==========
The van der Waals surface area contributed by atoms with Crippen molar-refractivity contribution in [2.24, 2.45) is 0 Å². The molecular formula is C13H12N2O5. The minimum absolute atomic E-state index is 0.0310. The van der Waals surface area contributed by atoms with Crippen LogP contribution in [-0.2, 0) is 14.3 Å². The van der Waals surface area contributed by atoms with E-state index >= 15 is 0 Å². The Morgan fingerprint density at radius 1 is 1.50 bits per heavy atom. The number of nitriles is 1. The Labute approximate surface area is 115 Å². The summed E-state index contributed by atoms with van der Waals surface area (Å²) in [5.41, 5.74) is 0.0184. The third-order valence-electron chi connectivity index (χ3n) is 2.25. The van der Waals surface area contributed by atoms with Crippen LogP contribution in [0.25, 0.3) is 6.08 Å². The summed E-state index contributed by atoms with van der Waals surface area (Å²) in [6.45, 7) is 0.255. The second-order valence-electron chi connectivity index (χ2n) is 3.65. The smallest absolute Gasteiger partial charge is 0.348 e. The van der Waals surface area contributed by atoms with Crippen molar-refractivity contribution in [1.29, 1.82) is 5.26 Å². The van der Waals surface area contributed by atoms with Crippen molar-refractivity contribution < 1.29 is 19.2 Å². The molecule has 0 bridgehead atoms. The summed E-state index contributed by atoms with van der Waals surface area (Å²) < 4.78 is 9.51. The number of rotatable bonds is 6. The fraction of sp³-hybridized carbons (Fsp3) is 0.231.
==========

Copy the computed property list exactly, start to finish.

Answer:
The van der Waals surface area contributed by atoms with Crippen molar-refractivity contribution in [2.24, 2.45) is 0 Å². The molecular formula is C13H12N2O5. The minimum absolute atomic E-state index is 0.0310. The van der Waals surface area contributed by atoms with Crippen LogP contribution in [-0.2, 0) is 14.3 Å². The van der Waals surface area contributed by atoms with E-state index >= 15 is 0 Å². The Morgan fingerprint density at radius 1 is 1.50 bits per heavy atom. The number of nitriles is 1. The Labute approximate surface area is 115 Å². The summed E-state index contributed by atoms with van der Waals surface area (Å²) in [5.41, 5.74) is 0.0184. The third-order valence-electron chi connectivity index (χ3n) is 2.25. The van der Waals surface area contributed by atoms with Crippen LogP contribution in [0.25, 0.3) is 6.08 Å². The summed E-state index contributed by atoms with van der Waals surface area (Å²) in [6.45, 7) is 0.255. The second-order valence-electron chi connectivity index (χ2n) is 3.65. The smallest absolute Gasteiger partial charge is 0.348 e. The van der Waals surface area contributed by atoms with Crippen molar-refractivity contribution in [1.29, 1.82) is 5.26 Å². The van der Waals surface area contributed by atoms with Crippen molar-refractivity contribution < 1.29 is 19.2 Å². The molecule has 0 bridgehead atoms. The summed E-state index contributed by atoms with van der Waals surface area (Å²) < 4.78 is 9.51. The number of rotatable bonds is 6. The fraction of sp³-hybridized carbons (Fsp3) is 0.231.